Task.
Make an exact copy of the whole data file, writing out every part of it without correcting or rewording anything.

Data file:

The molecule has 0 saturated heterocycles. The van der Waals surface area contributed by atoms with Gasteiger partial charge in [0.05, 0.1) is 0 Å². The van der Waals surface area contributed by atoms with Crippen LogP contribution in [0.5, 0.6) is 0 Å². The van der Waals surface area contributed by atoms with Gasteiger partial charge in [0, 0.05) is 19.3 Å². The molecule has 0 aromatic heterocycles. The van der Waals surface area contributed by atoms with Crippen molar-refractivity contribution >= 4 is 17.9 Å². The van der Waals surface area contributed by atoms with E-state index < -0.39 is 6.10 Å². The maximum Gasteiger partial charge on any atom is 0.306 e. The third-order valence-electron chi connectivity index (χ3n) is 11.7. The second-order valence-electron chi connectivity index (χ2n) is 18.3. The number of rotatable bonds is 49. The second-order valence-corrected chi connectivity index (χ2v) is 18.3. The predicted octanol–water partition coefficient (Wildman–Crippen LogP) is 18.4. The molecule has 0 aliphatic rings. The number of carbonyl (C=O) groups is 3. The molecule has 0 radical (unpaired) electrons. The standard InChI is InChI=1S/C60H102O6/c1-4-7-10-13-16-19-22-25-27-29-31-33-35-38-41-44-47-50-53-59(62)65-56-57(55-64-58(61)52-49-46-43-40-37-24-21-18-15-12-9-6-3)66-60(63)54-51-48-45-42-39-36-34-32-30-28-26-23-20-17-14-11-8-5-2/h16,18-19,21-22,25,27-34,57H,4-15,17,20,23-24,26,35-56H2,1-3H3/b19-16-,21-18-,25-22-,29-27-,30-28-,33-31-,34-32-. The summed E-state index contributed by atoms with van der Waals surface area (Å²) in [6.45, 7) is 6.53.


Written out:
The molecule has 0 saturated heterocycles. The van der Waals surface area contributed by atoms with Gasteiger partial charge in [0.05, 0.1) is 0 Å². The van der Waals surface area contributed by atoms with Crippen LogP contribution in [0.5, 0.6) is 0 Å². The van der Waals surface area contributed by atoms with Gasteiger partial charge in [0, 0.05) is 19.3 Å². The molecule has 0 aromatic heterocycles. The van der Waals surface area contributed by atoms with Crippen molar-refractivity contribution >= 4 is 17.9 Å². The van der Waals surface area contributed by atoms with E-state index < -0.39 is 6.10 Å². The maximum Gasteiger partial charge on any atom is 0.306 e. The third-order valence-electron chi connectivity index (χ3n) is 11.7. The second-order valence-electron chi connectivity index (χ2n) is 18.3. The number of rotatable bonds is 49. The second-order valence-corrected chi connectivity index (χ2v) is 18.3. The predicted octanol–water partition coefficient (Wildman–Crippen LogP) is 18.4. The molecule has 0 aliphatic rings. The number of carbonyl (C=O) groups is 3. The molecule has 0 radical (unpaired) electrons. The standard InChI is InChI=1S/C60H102O6/c1-4-7-10-13-16-19-22-25-27-29-31-33-35-38-41-44-47-50-53-59(62)65-56-57(55-64-58(61)52-49-46-43-40-37-24-21-18-15-12-9-6-3)66-60(63)54-51-48-45-42-39-36-34-32-30-28-26-23-20-17-14-11-8-5-2/h16,18-19,21-22,25,27-34,57H,4-15,17,20,23-24,26,35-56H2,1-3H3/b19-16-,21-18-,25-22-,29-27-,30-28-,33-31-,34-32-. The summed E-state index contributed by atoms with van der Waals surface area (Å²) in [6.45, 7) is 6.53.